Shoppers have been warned to check their bank statements after a £1m chip-and-pin fraud was uncovered by police.
The warnings follow the discovery that hundreds of customers at Shell forecourts had their details stolen as they paid for petrol. Criminals posing as technicians are thought to have implanted devices into chip and pin machines which can copy a bank card's magnetic strip and record a person's pin number.
The device cannot copy the chip, which means any fake card can only be used in machines where chip and pin is not implemented - often abroad.
More than £1m has been siphoned off, an investigation by the Cheque and Plastic Crime Unit of the Metropolitan Police has found. Shell has suspended the chip-and-pin mechanism at 600 of its company-owned petrol stations across the UK. BP and other petrol companies are also looking into reports of card fraud.
Eight people have been arrested in connection with the scam, according to the Association of Payment Clearing Services (APACS). Sandra Quinn, for APACS, said: "They have used an old-style skimming device. They are skimming the card, copying the magnetic details - there is no new fraud here. They have managed to tamper with the pin pads. These pads are supposed to be tamper resistant, they are supposed to shut down, so that has obviously failed."
There are nearly 1,000 Shell outlets in the UK, 400 of which are run by external franchisers who will continue to use the chip-and-pin service. It is hoped the suspended chip and pin in the remaining 600 petrol stations will be restored later this week.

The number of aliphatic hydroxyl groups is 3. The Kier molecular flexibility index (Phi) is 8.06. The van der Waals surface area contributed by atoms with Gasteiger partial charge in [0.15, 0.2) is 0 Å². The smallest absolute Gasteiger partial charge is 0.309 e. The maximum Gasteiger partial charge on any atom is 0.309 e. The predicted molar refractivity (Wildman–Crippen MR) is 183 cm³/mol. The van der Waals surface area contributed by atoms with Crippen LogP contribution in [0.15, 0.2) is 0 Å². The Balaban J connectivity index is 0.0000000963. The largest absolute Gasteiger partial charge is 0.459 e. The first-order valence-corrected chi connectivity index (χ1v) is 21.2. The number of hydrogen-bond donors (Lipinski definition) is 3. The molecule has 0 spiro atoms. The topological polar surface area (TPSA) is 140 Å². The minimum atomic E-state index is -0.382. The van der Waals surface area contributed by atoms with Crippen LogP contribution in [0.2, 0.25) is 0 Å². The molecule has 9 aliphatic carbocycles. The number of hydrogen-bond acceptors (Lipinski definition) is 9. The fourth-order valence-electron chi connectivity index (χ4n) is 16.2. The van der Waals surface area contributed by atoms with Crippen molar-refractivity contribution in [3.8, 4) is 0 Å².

The incident has drawn attention to chip and pin, which was supposed to prevent this type of fraud because confidential card details are stored in a microchip, which is harder to copy and reproduce.
But to ease the introduction of the chip-and-pin system, cards still have the magnetic strip on them, from which the fraudsters have swiped the information. According to consumer groups, banks were reluctant to convert their cash machines to read only chips in case it affected relations with genuine customers.
A spokesman for Shell, said: "We will reintroduce chip and pin as soon as it is possible, following consultation with the terminal manufacturer, card companies and the relevant authorities."